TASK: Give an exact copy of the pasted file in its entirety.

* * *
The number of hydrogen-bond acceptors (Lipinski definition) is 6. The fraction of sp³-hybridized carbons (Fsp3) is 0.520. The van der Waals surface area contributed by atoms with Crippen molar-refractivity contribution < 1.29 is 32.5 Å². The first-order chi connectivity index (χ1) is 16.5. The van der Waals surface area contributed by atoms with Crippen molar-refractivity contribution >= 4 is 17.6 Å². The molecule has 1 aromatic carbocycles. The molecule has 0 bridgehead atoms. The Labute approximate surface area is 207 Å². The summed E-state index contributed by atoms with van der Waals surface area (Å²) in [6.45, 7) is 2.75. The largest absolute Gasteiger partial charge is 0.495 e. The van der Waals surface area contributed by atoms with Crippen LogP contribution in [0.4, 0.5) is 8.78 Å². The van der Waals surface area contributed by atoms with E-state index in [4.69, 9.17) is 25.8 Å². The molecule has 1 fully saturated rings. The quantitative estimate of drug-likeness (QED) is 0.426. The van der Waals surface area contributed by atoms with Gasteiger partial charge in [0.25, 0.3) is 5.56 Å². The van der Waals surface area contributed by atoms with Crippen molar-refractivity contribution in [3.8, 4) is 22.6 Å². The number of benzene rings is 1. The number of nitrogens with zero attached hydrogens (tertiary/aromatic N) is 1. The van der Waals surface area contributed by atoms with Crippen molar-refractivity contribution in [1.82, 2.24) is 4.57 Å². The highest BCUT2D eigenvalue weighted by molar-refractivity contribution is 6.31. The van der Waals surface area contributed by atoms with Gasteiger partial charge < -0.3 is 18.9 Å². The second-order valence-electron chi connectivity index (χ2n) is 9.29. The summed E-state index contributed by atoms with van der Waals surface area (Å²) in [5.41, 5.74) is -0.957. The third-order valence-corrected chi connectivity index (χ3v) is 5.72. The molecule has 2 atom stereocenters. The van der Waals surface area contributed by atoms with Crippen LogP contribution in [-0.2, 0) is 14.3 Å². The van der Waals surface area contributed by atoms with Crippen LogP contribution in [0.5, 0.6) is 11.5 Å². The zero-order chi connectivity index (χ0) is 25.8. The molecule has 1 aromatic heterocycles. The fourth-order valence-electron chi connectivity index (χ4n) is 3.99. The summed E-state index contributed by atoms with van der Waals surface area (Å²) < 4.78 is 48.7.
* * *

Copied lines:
The number of hydrogen-bond acceptors (Lipinski definition) is 6. The fraction of sp³-hybridized carbons (Fsp3) is 0.520. The van der Waals surface area contributed by atoms with Crippen molar-refractivity contribution < 1.29 is 32.5 Å². The first-order chi connectivity index (χ1) is 16.5. The van der Waals surface area contributed by atoms with Crippen molar-refractivity contribution >= 4 is 17.6 Å². The molecule has 1 aromatic carbocycles. The molecule has 0 bridgehead atoms. The Labute approximate surface area is 207 Å². The summed E-state index contributed by atoms with van der Waals surface area (Å²) in [6.45, 7) is 2.75. The largest absolute Gasteiger partial charge is 0.495 e. The van der Waals surface area contributed by atoms with Crippen LogP contribution in [0.4, 0.5) is 8.78 Å². The van der Waals surface area contributed by atoms with E-state index in [4.69, 9.17) is 25.8 Å². The molecule has 1 fully saturated rings. The quantitative estimate of drug-likeness (QED) is 0.426. The van der Waals surface area contributed by atoms with Gasteiger partial charge in [0.25, 0.3) is 5.56 Å². The van der Waals surface area contributed by atoms with Crippen molar-refractivity contribution in [3.8, 4) is 22.6 Å². The number of benzene rings is 1. The number of nitrogens with zero attached hydrogens (tertiary/aromatic N) is 1. The van der Waals surface area contributed by atoms with Crippen molar-refractivity contribution in [1.82, 2.24) is 4.57 Å². The highest BCUT2D eigenvalue weighted by molar-refractivity contribution is 6.31. The van der Waals surface area contributed by atoms with Gasteiger partial charge < -0.3 is 18.9 Å². The second-order valence-electron chi connectivity index (χ2n) is 9.29. The summed E-state index contributed by atoms with van der Waals surface area (Å²) in [5.41, 5.74) is -0.957. The third-order valence-corrected chi connectivity index (χ3v) is 5.72. The molecule has 2 atom stereocenters. The van der Waals surface area contributed by atoms with Crippen LogP contribution in [-0.2, 0) is 14.3 Å². The van der Waals surface area contributed by atoms with Crippen LogP contribution in [0.5, 0.6) is 11.5 Å². The zero-order chi connectivity index (χ0) is 25.8. The molecule has 1 aromatic heterocycles. The fourth-order valence-electron chi connectivity index (χ4n) is 3.99. The summed E-state index contributed by atoms with van der Waals surface area (Å²) < 4.78 is 48.7.